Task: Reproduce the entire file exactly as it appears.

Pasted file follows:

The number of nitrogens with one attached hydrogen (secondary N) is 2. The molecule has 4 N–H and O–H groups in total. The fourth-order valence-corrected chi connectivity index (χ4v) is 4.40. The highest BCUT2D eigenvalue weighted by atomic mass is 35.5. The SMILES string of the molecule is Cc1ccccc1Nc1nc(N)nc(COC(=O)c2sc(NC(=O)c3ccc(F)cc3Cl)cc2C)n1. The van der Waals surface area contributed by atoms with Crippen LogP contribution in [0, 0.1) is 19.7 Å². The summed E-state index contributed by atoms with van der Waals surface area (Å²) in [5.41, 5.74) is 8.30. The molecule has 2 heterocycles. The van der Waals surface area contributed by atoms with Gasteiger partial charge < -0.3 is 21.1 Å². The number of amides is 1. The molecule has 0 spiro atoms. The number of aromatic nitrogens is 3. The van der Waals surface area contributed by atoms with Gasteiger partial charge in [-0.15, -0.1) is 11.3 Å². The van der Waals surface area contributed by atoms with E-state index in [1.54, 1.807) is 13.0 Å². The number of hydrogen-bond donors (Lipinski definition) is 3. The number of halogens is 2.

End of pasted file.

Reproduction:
The number of nitrogens with one attached hydrogen (secondary N) is 2. The molecule has 4 N–H and O–H groups in total. The fourth-order valence-corrected chi connectivity index (χ4v) is 4.40. The highest BCUT2D eigenvalue weighted by atomic mass is 35.5. The SMILES string of the molecule is Cc1ccccc1Nc1nc(N)nc(COC(=O)c2sc(NC(=O)c3ccc(F)cc3Cl)cc2C)n1. The van der Waals surface area contributed by atoms with Crippen LogP contribution in [0, 0.1) is 19.7 Å². The summed E-state index contributed by atoms with van der Waals surface area (Å²) in [5.41, 5.74) is 8.30. The molecule has 2 heterocycles. The van der Waals surface area contributed by atoms with Gasteiger partial charge < -0.3 is 21.1 Å². The number of amides is 1. The molecule has 0 spiro atoms. The number of aromatic nitrogens is 3. The van der Waals surface area contributed by atoms with Gasteiger partial charge in [-0.15, -0.1) is 11.3 Å². The van der Waals surface area contributed by atoms with E-state index in [1.54, 1.807) is 13.0 Å². The number of hydrogen-bond donors (Lipinski definition) is 3. The number of halogens is 2.